Content Note: suicide, gender identity, Lancaster
Lancaster LGBTQ communities have experienced deep loss this past year. Three young trans teens died by by suicide over the past year, including two in the past month.
Say Their Names
River Paige Olmsted, age 17, October 16, 2023
Theadora “Thea” Cassidy, age 18, September 22, 2023
Brayden Snyder, age 15, October 25, 2022
Learn Their Stories
I learned about this tragic triad of death through an online article published by the Lancaster online. We are failing our children to death explores the wave of tragic loss in Lancaster County, the deaths of three transgender youth by suicide.
[They] were made to feel by many in our town as if it would be better without them here.
It is hard to be a teenager. It is especially hard to be a teenager who is different from the majority of their peers. How much harder must it be to also have to listen as adults debate your very existence?
She’s writing as a former child in this community who returned to raise her own children, including one transgender teen. The community she experienced as a child herself is a far cry from what her children live each day.
We are seeing what it does to their self-worth. I am watching it happen in real time. I have lived back in my hometown for less than a year and a half. I have mourned the loss of two of this town’s children in that time. I cannot sit idly by and wait for a third one to die.
Adding to the heartbreak, one of the trans teens quotes in her article became the third. River Olmstead, age 17, died by suicide between the date the article was written and when it was published. Creating safe spaces for trans youth to describe their experiences is not enough. We must also actively work to create safety in the all the spaces.
And just a few hours north, a federal lawsuit was filed against the Wyoming Valley School District by the family of a 15-year-old trans girl who had died by suicide in 2021.
The Realities for Pennsylvania
I typically write blog posts about trans victims of fatal violence. But how could any LGBTQ adult in Pennsylvania fail to acknowledge these horrible atrocities, deaths of our young people that tie directly to our words and actions as adults?
I have yet to know a lot of details about Brayden Snyder, Thea Cassidy, and River Olmstead or even Adreya Harden. I’m not sure of how they identified, what pronouns they used, and the names they chose. In many ways, it seems fitting that their families clutch their stories close like the most precious of gems, knowing that their stories have ended, that there will be no more chapters.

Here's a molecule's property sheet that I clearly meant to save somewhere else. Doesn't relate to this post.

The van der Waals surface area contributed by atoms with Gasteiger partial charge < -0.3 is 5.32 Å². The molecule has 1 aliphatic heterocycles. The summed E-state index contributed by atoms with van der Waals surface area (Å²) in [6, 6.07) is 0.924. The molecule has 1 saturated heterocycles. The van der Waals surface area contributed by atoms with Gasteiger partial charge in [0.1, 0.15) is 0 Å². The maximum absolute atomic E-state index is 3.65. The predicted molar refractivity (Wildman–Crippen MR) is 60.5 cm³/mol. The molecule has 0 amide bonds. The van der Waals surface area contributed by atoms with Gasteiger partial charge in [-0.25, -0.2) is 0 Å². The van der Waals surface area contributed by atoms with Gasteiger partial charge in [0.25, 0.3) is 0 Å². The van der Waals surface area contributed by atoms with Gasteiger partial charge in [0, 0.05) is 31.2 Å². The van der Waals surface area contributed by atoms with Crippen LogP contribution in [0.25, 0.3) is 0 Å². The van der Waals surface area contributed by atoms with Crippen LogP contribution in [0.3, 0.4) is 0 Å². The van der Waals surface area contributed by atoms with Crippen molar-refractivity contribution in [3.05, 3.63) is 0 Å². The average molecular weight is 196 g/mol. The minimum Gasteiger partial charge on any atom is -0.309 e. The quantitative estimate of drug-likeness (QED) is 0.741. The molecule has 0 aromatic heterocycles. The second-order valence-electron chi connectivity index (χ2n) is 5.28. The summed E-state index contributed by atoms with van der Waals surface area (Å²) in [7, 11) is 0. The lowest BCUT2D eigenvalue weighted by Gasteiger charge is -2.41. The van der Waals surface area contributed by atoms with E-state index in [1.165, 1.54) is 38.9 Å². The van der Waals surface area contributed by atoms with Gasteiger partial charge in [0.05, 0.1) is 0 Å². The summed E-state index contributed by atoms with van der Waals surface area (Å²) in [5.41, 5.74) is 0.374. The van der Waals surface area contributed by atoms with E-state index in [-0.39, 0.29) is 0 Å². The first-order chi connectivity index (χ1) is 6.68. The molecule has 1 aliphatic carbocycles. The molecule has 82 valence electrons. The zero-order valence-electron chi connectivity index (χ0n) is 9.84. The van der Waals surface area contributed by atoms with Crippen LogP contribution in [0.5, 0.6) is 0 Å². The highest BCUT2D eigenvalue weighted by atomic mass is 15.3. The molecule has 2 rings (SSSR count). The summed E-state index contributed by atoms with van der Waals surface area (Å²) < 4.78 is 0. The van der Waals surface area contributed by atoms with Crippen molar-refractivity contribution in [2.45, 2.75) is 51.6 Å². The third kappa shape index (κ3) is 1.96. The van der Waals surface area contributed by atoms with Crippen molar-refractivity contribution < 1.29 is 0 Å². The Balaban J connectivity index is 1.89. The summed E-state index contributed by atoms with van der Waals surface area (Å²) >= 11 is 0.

And what matters now is whether we sought to know before their obituaries. Did we understand the trauma they endured? Did we take actions to hold educators, community leaders, and our own families accountable for safe and respectful environments? Are we going to do anything different now that we’ve learned about their deaths?
In truth, being an LGBTQ blogger in Pennsylvania is exhausting on a good day. Pennsylvania is the fifth most populated state in the US with over 13 million residents. A perpetually misaligned LGBTQ media market. Still, no statewide nondiscrimination protections. Pro-MAGA Republicans control the Pennsylvania Senate. 500 school districts with varying policies. 67 counties, 2560 municipalities. Still, no active statewide LGBTQ equality organization. Just tracking down information is a lot of work.
I try to keep up, but it is almost impossible. When stories about Pennsylvania LGBTQ folx rise to the surface, I am compelled to share them. Where else are you going to read about death by suicide of four trans teen agers in Pennsylvania? Providing some coverage is one way I can make things better. But I can’t be content.
Some will criticize my publicizing a post about suicide either out of a mistaken understanding of contagion or a very real desire to turn away from things that make us uncomfortable.
You don’t have the right to turn away. It isn’t a luxury afforded you by the privilege of being cisgender and/or the parent to cisgender youth. For every moment of fe
Rest in power
Rest in power, Brayden Snyder, Thea Cassidy, and River Olmstead. Rest in power, Adreya Harden. Your lives should have been cherished and protected by your communities. I am sorry we did not create a safer world for you to explore and experience.
May your memories lead the revolution.
If you or someone you know is in crisis and needs immediate help, contact the following organizations:
- National Suicide Prevention Lifeline, call or text 988 or chat at 988lifeline.org.
- Those who are deaf or hard of hearing can contact the National Suicide Prevention Lifeline via TTY at 800-799-4889.
- Trans Lifeline – 877-565-8860
- LGBTQ+ Adults Lifeline* – 1-800-273-8255 Crisis Text Line* – Text HOME to 741741
- LGBT National Hotline – 1-888-843-4564
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